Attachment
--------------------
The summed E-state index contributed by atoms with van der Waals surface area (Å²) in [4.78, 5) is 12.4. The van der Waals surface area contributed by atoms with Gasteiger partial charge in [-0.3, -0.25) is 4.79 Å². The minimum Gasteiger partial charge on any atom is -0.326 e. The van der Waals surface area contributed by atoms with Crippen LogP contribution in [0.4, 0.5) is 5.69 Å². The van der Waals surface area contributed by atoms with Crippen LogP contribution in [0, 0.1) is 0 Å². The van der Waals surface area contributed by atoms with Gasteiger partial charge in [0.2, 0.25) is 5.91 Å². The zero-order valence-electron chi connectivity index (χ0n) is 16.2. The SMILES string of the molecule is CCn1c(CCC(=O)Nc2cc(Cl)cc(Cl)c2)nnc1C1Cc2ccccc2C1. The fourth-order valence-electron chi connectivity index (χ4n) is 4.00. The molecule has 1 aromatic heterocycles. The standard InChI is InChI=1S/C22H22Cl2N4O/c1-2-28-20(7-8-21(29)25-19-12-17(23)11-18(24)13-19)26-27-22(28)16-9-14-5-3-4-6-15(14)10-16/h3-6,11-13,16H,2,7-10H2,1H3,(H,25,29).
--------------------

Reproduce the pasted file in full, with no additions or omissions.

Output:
The summed E-state index contributed by atoms with van der Waals surface area (Å²) in [4.78, 5) is 12.4. The van der Waals surface area contributed by atoms with Gasteiger partial charge in [-0.3, -0.25) is 4.79 Å². The minimum Gasteiger partial charge on any atom is -0.326 e. The van der Waals surface area contributed by atoms with Crippen LogP contribution in [0.4, 0.5) is 5.69 Å². The van der Waals surface area contributed by atoms with Crippen LogP contribution in [0, 0.1) is 0 Å². The van der Waals surface area contributed by atoms with Gasteiger partial charge in [0.2, 0.25) is 5.91 Å². The zero-order valence-electron chi connectivity index (χ0n) is 16.2. The SMILES string of the molecule is CCn1c(CCC(=O)Nc2cc(Cl)cc(Cl)c2)nnc1C1Cc2ccccc2C1. The fourth-order valence-electron chi connectivity index (χ4n) is 4.00. The molecule has 1 aromatic heterocycles. The standard InChI is InChI=1S/C22H22Cl2N4O/c1-2-28-20(7-8-21(29)25-19-12-17(23)11-18(24)13-19)26-27-22(28)16-9-14-5-3-4-6-15(14)10-16/h3-6,11-13,16H,2,7-10H2,1H3,(H,25,29).